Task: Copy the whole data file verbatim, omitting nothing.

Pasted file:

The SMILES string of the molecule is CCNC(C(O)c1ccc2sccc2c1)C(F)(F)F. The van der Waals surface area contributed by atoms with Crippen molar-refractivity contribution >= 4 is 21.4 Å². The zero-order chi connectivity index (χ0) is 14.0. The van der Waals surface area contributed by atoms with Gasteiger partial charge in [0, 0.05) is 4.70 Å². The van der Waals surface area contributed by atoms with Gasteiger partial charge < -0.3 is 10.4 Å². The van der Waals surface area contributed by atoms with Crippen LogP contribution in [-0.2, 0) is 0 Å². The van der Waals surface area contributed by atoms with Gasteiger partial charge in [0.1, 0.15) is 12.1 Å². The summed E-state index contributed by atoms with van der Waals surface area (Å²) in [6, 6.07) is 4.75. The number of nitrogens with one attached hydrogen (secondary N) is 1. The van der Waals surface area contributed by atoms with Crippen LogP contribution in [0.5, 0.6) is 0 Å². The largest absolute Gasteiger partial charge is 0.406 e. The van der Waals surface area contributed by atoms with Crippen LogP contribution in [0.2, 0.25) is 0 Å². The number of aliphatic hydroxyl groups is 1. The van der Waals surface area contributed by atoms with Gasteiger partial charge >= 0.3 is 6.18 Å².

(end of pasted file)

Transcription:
The SMILES string of the molecule is CCNC(C(O)c1ccc2sccc2c1)C(F)(F)F. The van der Waals surface area contributed by atoms with Crippen molar-refractivity contribution >= 4 is 21.4 Å². The zero-order chi connectivity index (χ0) is 14.0. The van der Waals surface area contributed by atoms with Gasteiger partial charge in [0, 0.05) is 4.70 Å². The van der Waals surface area contributed by atoms with Gasteiger partial charge < -0.3 is 10.4 Å². The van der Waals surface area contributed by atoms with Crippen LogP contribution in [-0.2, 0) is 0 Å². The van der Waals surface area contributed by atoms with Gasteiger partial charge in [0.1, 0.15) is 12.1 Å². The summed E-state index contributed by atoms with van der Waals surface area (Å²) in [6, 6.07) is 4.75. The number of nitrogens with one attached hydrogen (secondary N) is 1. The van der Waals surface area contributed by atoms with Crippen LogP contribution in [0.5, 0.6) is 0 Å². The largest absolute Gasteiger partial charge is 0.406 e. The van der Waals surface area contributed by atoms with Crippen LogP contribution in [0.2, 0.25) is 0 Å². The number of aliphatic hydroxyl groups is 1. The van der Waals surface area contributed by atoms with Gasteiger partial charge >= 0.3 is 6.18 Å².